And we did get a bit of a battering from the wind and the rain but at least we have suffered no structural damage - or any damage at all, for that matter. Plenty of debris down through the wooded area of the park, and one tree almost blocking the road with a car under it completely smothered. Some bridges and roads along the sea were closed, trains cancelled or reduced in speed (in case of fallen trees, of which there were plenty), ferries and planes cancelled. Our elder son was due to cross from Newhaven to Dieppe but had to drive 100 miles to Dover - and add almost the same distance to his journey on the other side of the Channel. it's a bit calmer now, but forecast to be similar on Thursday.
There is a very old tradition that ghost stories be told on Christmas Eve - which does seem rather strange. But we must remember that there is little real justification for the choice of 25th December as the date on which to celebrate the birth of Christ. The date was probably chosen by early Christians because it was very close to a day on which pagans celebrated and many - well, some, anyway - of the old pagan traditions were usurped and brought into the celebration of Christmas. Maybe that's how the telling of ghost stories became part of it?
I have never seen the ghost of Deryck Carver in the Black Lion, not so very far from the Druid's Head. In 1548, Deryck Carver, a French-speaking Flemish man from a town
near Liège, sought refuge in Brighton from the persecution he was
experiencing from the ruling powers of the time in respect of his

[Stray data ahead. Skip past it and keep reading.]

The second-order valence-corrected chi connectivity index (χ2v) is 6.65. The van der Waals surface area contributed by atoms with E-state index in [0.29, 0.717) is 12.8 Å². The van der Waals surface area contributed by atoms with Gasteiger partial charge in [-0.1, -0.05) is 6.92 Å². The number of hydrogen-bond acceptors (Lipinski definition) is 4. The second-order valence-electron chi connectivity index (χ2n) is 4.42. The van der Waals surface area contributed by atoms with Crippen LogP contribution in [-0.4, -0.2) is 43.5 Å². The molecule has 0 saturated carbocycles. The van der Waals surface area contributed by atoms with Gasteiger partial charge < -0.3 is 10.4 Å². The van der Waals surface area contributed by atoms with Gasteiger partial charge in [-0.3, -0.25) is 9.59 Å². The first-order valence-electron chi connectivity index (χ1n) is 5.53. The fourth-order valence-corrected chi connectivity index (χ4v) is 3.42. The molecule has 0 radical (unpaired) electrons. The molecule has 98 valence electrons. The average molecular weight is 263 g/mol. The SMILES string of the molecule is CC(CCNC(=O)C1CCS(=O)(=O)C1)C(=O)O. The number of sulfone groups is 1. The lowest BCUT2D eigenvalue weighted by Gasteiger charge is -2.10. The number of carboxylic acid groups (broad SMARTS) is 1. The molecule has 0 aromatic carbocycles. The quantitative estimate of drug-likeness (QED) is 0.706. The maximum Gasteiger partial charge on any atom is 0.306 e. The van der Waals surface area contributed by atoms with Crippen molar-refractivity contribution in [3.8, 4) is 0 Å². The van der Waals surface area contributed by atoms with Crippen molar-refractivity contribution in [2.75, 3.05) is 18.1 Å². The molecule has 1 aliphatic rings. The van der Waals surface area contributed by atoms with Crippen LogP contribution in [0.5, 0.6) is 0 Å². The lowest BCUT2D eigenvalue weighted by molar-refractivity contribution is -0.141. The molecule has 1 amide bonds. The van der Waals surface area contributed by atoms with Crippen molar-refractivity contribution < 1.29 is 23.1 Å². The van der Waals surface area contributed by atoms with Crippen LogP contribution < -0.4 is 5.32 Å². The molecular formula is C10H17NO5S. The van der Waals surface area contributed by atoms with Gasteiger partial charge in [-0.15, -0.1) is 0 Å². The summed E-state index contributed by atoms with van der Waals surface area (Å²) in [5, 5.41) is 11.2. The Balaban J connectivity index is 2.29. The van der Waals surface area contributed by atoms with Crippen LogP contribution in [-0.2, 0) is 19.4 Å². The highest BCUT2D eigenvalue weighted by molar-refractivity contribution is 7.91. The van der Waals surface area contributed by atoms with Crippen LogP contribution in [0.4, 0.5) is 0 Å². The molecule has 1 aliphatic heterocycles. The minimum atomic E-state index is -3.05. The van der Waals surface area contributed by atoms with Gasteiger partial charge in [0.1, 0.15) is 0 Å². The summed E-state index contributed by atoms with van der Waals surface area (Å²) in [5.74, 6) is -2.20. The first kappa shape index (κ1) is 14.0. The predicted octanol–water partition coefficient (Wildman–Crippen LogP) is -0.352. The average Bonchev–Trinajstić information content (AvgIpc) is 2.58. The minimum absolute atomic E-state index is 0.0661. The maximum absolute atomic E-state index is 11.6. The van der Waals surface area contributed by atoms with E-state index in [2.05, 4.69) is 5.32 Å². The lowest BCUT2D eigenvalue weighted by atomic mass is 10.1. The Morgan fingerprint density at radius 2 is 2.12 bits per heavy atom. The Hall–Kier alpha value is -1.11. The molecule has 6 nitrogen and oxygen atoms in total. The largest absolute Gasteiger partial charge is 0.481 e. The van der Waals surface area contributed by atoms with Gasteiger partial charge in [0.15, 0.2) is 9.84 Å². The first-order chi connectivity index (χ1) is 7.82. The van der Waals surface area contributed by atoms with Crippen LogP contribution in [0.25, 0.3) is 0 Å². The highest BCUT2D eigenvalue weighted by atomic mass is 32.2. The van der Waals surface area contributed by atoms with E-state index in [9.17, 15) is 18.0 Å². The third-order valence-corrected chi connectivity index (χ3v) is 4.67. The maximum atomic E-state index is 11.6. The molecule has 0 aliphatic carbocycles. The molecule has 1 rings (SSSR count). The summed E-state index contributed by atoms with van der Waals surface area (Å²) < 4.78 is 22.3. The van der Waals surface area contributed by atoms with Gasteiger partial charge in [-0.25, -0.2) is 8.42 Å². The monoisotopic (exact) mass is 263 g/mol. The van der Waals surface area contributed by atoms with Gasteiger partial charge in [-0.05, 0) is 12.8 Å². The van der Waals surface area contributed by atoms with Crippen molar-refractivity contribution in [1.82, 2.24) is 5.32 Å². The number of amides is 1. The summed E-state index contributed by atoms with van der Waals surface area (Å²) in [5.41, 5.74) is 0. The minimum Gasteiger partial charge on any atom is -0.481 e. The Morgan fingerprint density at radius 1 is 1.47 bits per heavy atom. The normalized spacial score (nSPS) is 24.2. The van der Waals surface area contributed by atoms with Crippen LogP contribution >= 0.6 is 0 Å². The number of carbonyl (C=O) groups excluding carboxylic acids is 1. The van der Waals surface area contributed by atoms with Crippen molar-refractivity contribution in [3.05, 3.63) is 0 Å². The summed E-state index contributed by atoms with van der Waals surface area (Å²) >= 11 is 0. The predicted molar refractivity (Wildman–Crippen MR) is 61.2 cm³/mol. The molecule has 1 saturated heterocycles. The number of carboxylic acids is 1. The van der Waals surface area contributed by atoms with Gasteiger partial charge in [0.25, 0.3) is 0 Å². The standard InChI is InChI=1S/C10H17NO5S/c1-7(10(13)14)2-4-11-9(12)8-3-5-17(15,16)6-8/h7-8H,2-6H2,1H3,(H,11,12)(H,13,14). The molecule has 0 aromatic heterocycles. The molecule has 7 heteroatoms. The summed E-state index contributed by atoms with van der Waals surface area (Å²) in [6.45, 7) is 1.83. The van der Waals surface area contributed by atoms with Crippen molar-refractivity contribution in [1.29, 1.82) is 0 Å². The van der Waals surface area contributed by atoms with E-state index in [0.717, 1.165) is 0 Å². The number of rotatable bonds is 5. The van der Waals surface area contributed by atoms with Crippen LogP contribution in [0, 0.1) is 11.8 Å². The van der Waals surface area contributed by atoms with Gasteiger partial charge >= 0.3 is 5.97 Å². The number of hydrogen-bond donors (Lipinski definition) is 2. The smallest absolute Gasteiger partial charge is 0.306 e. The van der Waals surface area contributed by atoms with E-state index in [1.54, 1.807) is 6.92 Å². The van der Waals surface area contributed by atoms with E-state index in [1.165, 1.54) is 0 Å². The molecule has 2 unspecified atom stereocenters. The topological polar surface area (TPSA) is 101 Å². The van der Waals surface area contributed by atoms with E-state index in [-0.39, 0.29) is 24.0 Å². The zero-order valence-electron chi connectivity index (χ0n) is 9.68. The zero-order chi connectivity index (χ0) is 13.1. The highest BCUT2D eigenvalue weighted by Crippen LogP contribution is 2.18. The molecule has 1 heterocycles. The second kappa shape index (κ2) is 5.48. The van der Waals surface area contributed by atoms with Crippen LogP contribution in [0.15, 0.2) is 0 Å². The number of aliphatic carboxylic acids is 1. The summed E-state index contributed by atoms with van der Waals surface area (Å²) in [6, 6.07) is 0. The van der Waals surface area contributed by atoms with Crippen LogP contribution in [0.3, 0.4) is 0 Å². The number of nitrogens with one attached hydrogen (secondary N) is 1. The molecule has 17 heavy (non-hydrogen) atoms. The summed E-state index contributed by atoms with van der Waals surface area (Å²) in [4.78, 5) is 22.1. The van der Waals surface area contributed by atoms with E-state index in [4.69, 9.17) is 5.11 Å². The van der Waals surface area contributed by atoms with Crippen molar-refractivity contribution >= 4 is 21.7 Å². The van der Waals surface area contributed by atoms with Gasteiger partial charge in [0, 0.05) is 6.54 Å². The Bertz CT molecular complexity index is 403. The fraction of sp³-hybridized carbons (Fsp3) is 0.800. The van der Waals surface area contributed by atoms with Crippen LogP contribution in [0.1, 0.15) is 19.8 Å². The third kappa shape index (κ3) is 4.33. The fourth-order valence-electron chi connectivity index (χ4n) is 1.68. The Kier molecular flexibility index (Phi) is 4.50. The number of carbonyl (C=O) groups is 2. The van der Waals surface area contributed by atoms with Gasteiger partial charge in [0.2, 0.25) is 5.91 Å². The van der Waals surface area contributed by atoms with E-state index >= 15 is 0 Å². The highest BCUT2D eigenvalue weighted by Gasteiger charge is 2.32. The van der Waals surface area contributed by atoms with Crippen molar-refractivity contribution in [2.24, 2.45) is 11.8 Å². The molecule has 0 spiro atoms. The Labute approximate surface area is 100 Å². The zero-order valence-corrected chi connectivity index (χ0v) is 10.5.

Calvinist beliefs. He had been a lay reader; as well as establishing Brighton's first brewery at the Black Lion, he held Bible reading sessions at his house in Brighton for the next few years until Roman Catholicism was re-established as Britain's state religion by Queen Mary I
in 1553. At this time, such meetings of Protestants were banned, and
Carver was arrested and committed to trial in London for continuing to
hold them. He was burnt at the stake in 1555 in Lewes but is said to haunt his old brewery.
Both those pubs are in the Lanes but the best ghost story from "the Lanes - in fact, from the whole of
Brighton - is that of the medieval Grey Nun, who fell in love with a
soldier who happened to be billeted nearby. The couple eloped but were
captured and whilst the soldier was executed immediately, the nun
received a worse fate (a fate worse than death?); she was bricked-up
behind a wall in Meeting House Lane and left to die. The sealed cell can
still be seen to this day and the nun has been seen walking hurriedly
around the narrow lanes. She was last spotted in a narrow alleyway
between Ship Street and Middle Street by a fire warden during the Blitz,
who reported that beneath her dark veil, there was .. no face! One
presumes, though, that he wasn't using a torch."
(Although I knew that last story, I stole the words from here.)